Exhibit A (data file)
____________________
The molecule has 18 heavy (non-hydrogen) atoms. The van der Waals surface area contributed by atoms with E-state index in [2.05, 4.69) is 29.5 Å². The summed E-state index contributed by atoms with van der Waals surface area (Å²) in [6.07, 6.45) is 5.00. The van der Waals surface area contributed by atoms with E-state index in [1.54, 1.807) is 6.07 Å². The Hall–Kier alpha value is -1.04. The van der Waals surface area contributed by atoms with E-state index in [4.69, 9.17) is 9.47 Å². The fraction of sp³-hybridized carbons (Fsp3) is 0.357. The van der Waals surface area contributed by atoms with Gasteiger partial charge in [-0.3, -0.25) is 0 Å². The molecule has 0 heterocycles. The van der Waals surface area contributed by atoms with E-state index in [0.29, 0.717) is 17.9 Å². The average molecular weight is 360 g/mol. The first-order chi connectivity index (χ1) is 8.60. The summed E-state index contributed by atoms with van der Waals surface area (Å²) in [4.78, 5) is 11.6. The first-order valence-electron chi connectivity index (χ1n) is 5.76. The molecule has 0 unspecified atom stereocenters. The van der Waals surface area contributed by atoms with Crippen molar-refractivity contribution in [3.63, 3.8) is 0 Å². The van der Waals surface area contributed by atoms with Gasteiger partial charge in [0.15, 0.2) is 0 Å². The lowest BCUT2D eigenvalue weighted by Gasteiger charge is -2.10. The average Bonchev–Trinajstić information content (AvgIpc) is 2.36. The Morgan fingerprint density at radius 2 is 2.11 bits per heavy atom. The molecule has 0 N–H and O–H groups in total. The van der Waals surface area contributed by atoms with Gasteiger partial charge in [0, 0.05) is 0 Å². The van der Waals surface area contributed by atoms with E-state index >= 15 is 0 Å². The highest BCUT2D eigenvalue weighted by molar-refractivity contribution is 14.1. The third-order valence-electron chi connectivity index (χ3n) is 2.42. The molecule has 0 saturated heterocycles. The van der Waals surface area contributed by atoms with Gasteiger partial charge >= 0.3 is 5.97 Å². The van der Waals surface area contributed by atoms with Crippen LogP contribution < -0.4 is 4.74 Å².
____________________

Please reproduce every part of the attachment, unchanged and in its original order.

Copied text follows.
The molecule has 18 heavy (non-hydrogen) atoms. The van der Waals surface area contributed by atoms with E-state index in [2.05, 4.69) is 29.5 Å². The summed E-state index contributed by atoms with van der Waals surface area (Å²) in [6.07, 6.45) is 5.00. The van der Waals surface area contributed by atoms with E-state index in [1.54, 1.807) is 6.07 Å². The Hall–Kier alpha value is -1.04. The van der Waals surface area contributed by atoms with E-state index in [4.69, 9.17) is 9.47 Å². The fraction of sp³-hybridized carbons (Fsp3) is 0.357. The van der Waals surface area contributed by atoms with Gasteiger partial charge in [-0.3, -0.25) is 0 Å². The molecule has 0 heterocycles. The van der Waals surface area contributed by atoms with E-state index in [0.29, 0.717) is 17.9 Å². The average molecular weight is 360 g/mol. The first-order chi connectivity index (χ1) is 8.60. The summed E-state index contributed by atoms with van der Waals surface area (Å²) in [4.78, 5) is 11.6. The first-order valence-electron chi connectivity index (χ1n) is 5.76. The molecule has 0 unspecified atom stereocenters. The van der Waals surface area contributed by atoms with Crippen molar-refractivity contribution in [3.63, 3.8) is 0 Å². The van der Waals surface area contributed by atoms with Gasteiger partial charge in [0.15, 0.2) is 0 Å². The lowest BCUT2D eigenvalue weighted by Gasteiger charge is -2.10. The average Bonchev–Trinajstić information content (AvgIpc) is 2.36. The Morgan fingerprint density at radius 2 is 2.11 bits per heavy atom. The molecule has 0 N–H and O–H groups in total. The van der Waals surface area contributed by atoms with Gasteiger partial charge in [0, 0.05) is 0 Å². The van der Waals surface area contributed by atoms with E-state index >= 15 is 0 Å². The highest BCUT2D eigenvalue weighted by molar-refractivity contribution is 14.1. The third-order valence-electron chi connectivity index (χ3n) is 2.42. The molecule has 0 saturated heterocycles. The van der Waals surface area contributed by atoms with Gasteiger partial charge >= 0.3 is 5.97 Å². The van der Waals surface area contributed by atoms with Crippen LogP contribution < -0.4 is 4.74 Å².